MRI Insider

Dear MRI Insider,

The latest clinical advances in cardiovascular MRI have been on show at this week's European Society of Cardiology (ESC) virtual congress, and two particularly striking presentations caught our attention.

The first study featured imaging of sickle cell disease at a top London teaching hospital. Heart failure in these patients remains a challenge due to the complexity of cardiac involvement, but MRI is helping out here. The second study came from the Mayo Clinic and was about the modality's ability to identify inflammation as a potential cause of graft dysfunction. Don't miss our special report from ESC 2020.

MRI is the modality of choice for suspected bone or joint complications arising from injected drug use. In another new article, researchers from Mater Misericordiae University Hospital in Dublin revealed the lessons they learned from treating a growing number of patients. They also shared some impressive clinical images.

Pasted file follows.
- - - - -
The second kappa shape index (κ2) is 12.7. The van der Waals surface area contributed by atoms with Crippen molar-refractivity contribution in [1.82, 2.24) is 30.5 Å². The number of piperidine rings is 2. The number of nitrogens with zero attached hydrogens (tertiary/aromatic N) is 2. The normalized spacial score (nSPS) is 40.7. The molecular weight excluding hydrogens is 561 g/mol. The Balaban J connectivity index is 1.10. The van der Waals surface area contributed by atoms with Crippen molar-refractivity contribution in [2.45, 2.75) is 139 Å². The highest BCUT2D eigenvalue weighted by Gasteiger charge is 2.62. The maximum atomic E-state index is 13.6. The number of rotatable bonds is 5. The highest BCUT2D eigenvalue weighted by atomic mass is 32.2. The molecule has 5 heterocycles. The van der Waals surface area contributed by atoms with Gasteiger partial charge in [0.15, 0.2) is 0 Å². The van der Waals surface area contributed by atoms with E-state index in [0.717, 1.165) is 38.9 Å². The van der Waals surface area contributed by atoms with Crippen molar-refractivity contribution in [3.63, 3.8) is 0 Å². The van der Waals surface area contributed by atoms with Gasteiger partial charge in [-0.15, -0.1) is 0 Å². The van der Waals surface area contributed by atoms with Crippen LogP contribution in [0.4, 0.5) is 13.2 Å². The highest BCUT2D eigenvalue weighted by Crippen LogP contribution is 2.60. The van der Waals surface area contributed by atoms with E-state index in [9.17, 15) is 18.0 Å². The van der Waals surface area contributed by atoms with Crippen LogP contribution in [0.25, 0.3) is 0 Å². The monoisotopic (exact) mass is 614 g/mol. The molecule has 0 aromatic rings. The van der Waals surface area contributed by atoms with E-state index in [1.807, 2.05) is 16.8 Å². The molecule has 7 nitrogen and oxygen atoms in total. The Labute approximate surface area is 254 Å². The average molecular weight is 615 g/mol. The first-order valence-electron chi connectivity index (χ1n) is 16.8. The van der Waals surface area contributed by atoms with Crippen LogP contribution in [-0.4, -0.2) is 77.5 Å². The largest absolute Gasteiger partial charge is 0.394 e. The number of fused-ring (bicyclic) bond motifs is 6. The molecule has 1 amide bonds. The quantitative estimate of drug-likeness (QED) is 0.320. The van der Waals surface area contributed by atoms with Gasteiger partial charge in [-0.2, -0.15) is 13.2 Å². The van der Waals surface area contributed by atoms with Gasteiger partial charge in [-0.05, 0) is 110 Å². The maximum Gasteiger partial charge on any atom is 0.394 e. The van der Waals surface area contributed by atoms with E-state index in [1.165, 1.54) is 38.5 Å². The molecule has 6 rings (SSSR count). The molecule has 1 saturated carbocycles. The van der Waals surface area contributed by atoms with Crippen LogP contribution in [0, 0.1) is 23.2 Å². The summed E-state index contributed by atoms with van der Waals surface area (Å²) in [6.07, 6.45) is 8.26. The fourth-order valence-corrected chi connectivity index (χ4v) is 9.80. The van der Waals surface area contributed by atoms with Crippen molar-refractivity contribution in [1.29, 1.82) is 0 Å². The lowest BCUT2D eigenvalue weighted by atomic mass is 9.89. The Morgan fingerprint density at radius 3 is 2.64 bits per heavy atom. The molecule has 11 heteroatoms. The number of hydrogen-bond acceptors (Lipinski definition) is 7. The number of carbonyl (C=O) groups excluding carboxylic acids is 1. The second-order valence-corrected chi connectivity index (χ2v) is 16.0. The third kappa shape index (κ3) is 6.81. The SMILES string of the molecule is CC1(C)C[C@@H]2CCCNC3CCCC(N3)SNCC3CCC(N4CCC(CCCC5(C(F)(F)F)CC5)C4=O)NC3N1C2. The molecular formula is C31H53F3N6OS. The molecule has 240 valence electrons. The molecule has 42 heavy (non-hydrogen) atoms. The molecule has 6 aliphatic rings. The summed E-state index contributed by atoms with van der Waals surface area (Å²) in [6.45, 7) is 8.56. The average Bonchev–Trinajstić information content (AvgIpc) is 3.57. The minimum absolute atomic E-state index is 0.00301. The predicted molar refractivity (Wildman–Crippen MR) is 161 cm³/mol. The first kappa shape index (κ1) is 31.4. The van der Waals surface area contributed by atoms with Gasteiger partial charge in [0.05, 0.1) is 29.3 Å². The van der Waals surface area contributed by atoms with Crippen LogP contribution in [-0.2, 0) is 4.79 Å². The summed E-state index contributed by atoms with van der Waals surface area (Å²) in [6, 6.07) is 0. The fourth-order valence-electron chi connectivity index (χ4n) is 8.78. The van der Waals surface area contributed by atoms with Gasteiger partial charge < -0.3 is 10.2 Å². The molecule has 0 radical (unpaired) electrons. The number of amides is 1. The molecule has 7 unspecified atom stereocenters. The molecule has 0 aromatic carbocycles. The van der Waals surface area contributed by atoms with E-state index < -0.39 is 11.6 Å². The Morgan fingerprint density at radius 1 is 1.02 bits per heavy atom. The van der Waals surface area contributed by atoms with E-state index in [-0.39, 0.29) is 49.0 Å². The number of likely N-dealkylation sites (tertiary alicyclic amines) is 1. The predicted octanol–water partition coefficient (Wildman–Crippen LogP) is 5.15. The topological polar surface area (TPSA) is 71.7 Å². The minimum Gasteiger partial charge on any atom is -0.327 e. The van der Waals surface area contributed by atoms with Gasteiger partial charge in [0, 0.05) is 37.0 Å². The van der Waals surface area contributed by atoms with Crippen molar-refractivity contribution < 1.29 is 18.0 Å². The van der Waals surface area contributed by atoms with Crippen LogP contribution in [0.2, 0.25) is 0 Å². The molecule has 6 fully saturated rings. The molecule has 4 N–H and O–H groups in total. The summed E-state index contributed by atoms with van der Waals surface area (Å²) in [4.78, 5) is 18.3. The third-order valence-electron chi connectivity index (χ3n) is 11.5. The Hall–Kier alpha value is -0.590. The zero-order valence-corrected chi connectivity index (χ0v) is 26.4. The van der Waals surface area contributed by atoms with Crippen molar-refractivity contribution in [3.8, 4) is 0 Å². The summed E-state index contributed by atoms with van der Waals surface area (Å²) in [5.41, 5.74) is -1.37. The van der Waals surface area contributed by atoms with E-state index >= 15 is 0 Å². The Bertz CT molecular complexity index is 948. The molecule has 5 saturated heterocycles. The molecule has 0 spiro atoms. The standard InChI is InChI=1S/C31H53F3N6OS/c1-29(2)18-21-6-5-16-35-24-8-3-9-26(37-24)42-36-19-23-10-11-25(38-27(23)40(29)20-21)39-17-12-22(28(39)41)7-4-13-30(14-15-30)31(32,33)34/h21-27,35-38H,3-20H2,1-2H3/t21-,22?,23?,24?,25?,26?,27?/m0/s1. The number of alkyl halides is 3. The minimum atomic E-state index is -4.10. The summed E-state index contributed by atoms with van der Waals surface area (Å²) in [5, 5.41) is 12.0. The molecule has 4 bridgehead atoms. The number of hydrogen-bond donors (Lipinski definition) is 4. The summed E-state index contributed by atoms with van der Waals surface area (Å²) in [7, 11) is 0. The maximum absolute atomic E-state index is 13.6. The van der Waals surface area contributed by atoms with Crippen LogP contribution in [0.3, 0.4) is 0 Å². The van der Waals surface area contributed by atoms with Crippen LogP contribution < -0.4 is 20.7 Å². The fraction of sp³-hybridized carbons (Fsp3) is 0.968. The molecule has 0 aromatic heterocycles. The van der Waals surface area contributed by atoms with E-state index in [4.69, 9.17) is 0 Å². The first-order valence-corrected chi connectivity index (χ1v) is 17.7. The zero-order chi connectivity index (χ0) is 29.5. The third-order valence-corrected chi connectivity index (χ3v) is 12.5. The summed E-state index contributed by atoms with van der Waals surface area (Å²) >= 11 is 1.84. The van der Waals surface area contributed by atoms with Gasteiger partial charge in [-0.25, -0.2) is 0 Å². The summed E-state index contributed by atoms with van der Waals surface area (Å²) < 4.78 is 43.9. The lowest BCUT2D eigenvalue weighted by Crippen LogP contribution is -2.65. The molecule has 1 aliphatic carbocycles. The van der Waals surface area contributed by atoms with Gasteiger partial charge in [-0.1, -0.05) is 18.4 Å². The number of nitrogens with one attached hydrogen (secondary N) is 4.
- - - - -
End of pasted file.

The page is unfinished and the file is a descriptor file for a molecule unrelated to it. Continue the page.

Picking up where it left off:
When assessing gadolinium deposition, have radiologists tended to concentrate too much on the brain and too little on skin and its innervation? Leading investigator Prof. Dr. Alexander Radbruch from Bonn, Germany, thinks so. Radbruch's perspective looks certain to generate discussion and debate.

In other news, a group from Istanbul has found that computer-aided detection (CAD) software based on deep learning trained with MRI data can identify patients with mild cognitive impairment due to Alzheimer's disease. The CAD system yielded an impressive accuracy rate of 87.2%.

Abbreviated MRI appears to be gradually winning support from the breast imaging community. The technique's diagnostic performance was comparable to the full protocol in a systematic review presented at the recent International Society for Magnetic Resonance in Medicine annual meeting.

This letter features only a handful of the many articles posted recently in the MRI Community. Please scroll through the full list below and contact me if you have any ideas for coverage.

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